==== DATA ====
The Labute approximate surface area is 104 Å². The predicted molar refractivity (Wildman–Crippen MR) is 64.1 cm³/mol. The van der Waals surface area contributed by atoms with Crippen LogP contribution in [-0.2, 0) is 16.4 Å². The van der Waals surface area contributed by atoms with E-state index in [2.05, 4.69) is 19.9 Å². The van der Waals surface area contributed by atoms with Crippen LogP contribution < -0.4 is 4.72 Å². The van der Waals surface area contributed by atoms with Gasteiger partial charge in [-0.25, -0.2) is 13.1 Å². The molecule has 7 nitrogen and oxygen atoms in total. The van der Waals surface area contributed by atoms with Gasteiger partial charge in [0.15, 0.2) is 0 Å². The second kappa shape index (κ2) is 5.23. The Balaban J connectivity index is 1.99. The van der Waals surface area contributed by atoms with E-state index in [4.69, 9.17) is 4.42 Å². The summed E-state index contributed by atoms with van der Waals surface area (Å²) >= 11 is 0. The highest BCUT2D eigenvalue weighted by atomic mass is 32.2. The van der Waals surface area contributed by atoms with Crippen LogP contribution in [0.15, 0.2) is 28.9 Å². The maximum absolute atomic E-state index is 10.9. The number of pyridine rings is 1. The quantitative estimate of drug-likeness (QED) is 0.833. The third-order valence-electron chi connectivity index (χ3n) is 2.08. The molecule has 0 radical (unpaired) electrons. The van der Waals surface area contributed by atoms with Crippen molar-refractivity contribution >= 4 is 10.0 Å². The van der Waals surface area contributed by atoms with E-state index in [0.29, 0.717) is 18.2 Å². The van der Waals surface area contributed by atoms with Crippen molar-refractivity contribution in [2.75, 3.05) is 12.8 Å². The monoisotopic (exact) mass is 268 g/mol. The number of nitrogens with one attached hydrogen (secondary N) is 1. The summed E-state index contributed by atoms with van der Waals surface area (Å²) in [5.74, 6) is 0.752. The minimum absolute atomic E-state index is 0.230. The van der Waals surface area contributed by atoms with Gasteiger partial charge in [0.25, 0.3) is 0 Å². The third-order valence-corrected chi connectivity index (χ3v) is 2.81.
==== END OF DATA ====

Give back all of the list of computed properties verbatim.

The Labute approximate surface area is 104 Å². The predicted molar refractivity (Wildman–Crippen MR) is 64.1 cm³/mol. The van der Waals surface area contributed by atoms with Crippen LogP contribution in [-0.2, 0) is 16.4 Å². The van der Waals surface area contributed by atoms with E-state index in [2.05, 4.69) is 19.9 Å². The van der Waals surface area contributed by atoms with Crippen LogP contribution < -0.4 is 4.72 Å². The van der Waals surface area contributed by atoms with Gasteiger partial charge in [-0.25, -0.2) is 13.1 Å². The molecule has 7 nitrogen and oxygen atoms in total. The van der Waals surface area contributed by atoms with Gasteiger partial charge in [0.15, 0.2) is 0 Å². The second kappa shape index (κ2) is 5.23. The Balaban J connectivity index is 1.99. The van der Waals surface area contributed by atoms with E-state index in [4.69, 9.17) is 4.42 Å². The summed E-state index contributed by atoms with van der Waals surface area (Å²) >= 11 is 0. The highest BCUT2D eigenvalue weighted by atomic mass is 32.2. The van der Waals surface area contributed by atoms with Crippen LogP contribution in [0.15, 0.2) is 28.9 Å². The maximum absolute atomic E-state index is 10.9. The number of pyridine rings is 1. The quantitative estimate of drug-likeness (QED) is 0.833. The third-order valence-electron chi connectivity index (χ3n) is 2.08. The molecule has 0 radical (unpaired) electrons. The van der Waals surface area contributed by atoms with Crippen molar-refractivity contribution >= 4 is 10.0 Å². The van der Waals surface area contributed by atoms with E-state index in [0.29, 0.717) is 18.2 Å². The van der Waals surface area contributed by atoms with Crippen molar-refractivity contribution in [2.75, 3.05) is 12.8 Å². The monoisotopic (exact) mass is 268 g/mol. The number of nitrogens with one attached hydrogen (secondary N) is 1. The summed E-state index contributed by atoms with van der Waals surface area (Å²) in [5.74, 6) is 0.752. The minimum absolute atomic E-state index is 0.230. The van der Waals surface area contributed by atoms with Gasteiger partial charge in [0.25, 0.3) is 0 Å². The third-order valence-corrected chi connectivity index (χ3v) is 2.81.